Cub Stricker (Courtesy of John Thorn)

Cub Stricker

This article was written by Chris Jones

 Cub Stricker was a nineteenth-century second baseman who played for seven different clubs over an 11-year major-league career (1882-1885, 1887-1893). Affectionately referred to as Cub because of his diminutive stature – he was 5-feet-3 inches tall and weighed between 135 and 140 pounds – the right-handed-hitting and -throwing Stricker was considered an average hitter with fair speed who covered a great deal of ground defensively.1 Stricker’s feisty style of play personified the grit and determination that the 1883 Philadelphia Athletics exhibited on their run to the American Association title.

John A. Stricker was born on June 8, 1859, in Philadelphia to William and Rachel Stricker. According to the 1870 Federal Census, William worked as an “iron moulder,” while Rachel stayed home, “keeping house.” John was the youngest of what is believed to have been six children in the household, although records are unclear on this subject. The family lived in the eastern part of the 17th Ward of Philadelphia. John did not attend college, and began his professional baseball career in 1882 with the Athletics.

In Stricker’s debut, on May 2, 1882, the Athletics defeated the Baltimore Orioles 10-7 in Philadelphia’s Oakdale Park. Stricker batted eighth and walked twice, stole a base, and scored two runs. The stolen base came at a particularly opportune time, in the eighth inning with the Athletics trailing 7-6. After stealing second, Stricker took third on a muff of the throw and then proceeded to score the tying run. Wrote the Philadelphia Inquirer, “The game was full of errors, many of them being excusable from being sharp hit and bounding balls, which were very difficult to judge.”2 That was a generous description of the contest, as the teams combined for 23 errors. The game also included a scary moment: Athletics catcher Jack O’Brien was briefly knocked unconscious after being struck in the neck by a foul tip but “after a short recess, O’Brien pluckily resumed his position and played the game out.”3 The newspaper aptly described the game as “very exciting.”4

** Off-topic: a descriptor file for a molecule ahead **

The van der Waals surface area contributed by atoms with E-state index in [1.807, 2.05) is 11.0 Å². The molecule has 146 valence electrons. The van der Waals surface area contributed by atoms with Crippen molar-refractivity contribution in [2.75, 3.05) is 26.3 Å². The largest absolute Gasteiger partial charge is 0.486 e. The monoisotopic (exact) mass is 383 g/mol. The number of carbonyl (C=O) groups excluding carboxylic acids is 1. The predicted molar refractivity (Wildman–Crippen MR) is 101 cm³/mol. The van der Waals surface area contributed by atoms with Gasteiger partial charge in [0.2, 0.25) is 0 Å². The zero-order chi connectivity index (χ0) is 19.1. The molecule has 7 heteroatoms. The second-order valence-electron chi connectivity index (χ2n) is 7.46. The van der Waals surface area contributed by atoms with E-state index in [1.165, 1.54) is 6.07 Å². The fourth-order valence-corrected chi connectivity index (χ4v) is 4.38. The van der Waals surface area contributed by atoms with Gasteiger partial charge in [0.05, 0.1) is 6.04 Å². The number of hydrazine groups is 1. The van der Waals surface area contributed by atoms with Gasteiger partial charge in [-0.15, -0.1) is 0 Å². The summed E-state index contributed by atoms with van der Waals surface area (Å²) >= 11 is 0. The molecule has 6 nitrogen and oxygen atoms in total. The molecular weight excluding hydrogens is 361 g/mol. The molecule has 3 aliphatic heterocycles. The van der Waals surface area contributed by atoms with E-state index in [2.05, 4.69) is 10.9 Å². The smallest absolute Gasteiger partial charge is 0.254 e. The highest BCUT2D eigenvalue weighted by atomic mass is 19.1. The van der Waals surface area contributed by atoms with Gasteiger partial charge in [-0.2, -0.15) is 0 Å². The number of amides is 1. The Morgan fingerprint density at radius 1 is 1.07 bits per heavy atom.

Overall, the 22-year-old Stricker had a solid if unspectacular rookie season in professional baseball, batting .217 with no home runs, 18 RBIs, and 34 runs scored. He made 52 errors at second base and appeared in two games as a relief pitcher, totaling seven innings pitched and a 1.29 ERA. While he continued in future seasons to commit a high number of errors by today’s standards, he completed his career with a fielding percentage of .907 as a second baseman and was known as one of the more accomplished second basemen of his time. The Athletics finished the 1882 season in second place, with a 41-34 record.

Stricker improved significantly in his sophomore season, batting .273 with one home run and 40 RBIs in 89 games. The 1883 Athletics also saw an uptick in their performance, and won the AA pennant with a record of 66-32, one game ahead of the St. Louis Brown Stockings. Stricker continued to play with the Athletics through the 1885 season before joining the Atlantas of the Class-B Southern Association in 1886. Eight teams made up the league – Atlanta, Augusta, Charleston, Chattanooga, Macon, Memphis, Nashville, and Savannah.